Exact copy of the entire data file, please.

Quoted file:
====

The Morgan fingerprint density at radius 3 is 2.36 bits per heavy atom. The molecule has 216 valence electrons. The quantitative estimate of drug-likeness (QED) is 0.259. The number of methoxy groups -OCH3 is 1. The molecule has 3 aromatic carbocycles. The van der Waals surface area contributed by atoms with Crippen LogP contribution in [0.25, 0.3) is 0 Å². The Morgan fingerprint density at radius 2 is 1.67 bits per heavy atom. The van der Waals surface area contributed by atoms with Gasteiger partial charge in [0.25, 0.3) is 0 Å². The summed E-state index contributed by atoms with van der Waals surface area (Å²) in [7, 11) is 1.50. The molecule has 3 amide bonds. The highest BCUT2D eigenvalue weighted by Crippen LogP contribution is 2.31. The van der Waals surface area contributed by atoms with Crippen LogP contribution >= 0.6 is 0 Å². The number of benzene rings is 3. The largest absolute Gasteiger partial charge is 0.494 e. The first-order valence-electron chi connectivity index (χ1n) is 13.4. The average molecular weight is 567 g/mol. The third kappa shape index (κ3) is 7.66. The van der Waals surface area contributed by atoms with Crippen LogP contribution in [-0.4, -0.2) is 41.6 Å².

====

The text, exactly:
The Morgan fingerprint density at radius 3 is 2.36 bits per heavy atom. The molecule has 216 valence electrons. The quantitative estimate of drug-likeness (QED) is 0.259. The number of methoxy groups -OCH3 is 1. The molecule has 3 aromatic carbocycles. The van der Waals surface area contributed by atoms with Crippen LogP contribution in [0.25, 0.3) is 0 Å². The Morgan fingerprint density at radius 2 is 1.67 bits per heavy atom. The van der Waals surface area contributed by atoms with Gasteiger partial charge in [0.25, 0.3) is 0 Å². The summed E-state index contributed by atoms with van der Waals surface area (Å²) in [7, 11) is 1.50. The molecule has 3 amide bonds. The highest BCUT2D eigenvalue weighted by Crippen LogP contribution is 2.31. The van der Waals surface area contributed by atoms with Crippen LogP contribution >= 0.6 is 0 Å². The number of benzene rings is 3. The largest absolute Gasteiger partial charge is 0.494 e. The first-order valence-electron chi connectivity index (χ1n) is 13.4. The average molecular weight is 567 g/mol. The third kappa shape index (κ3) is 7.66. The van der Waals surface area contributed by atoms with Crippen LogP contribution in [-0.4, -0.2) is 41.6 Å².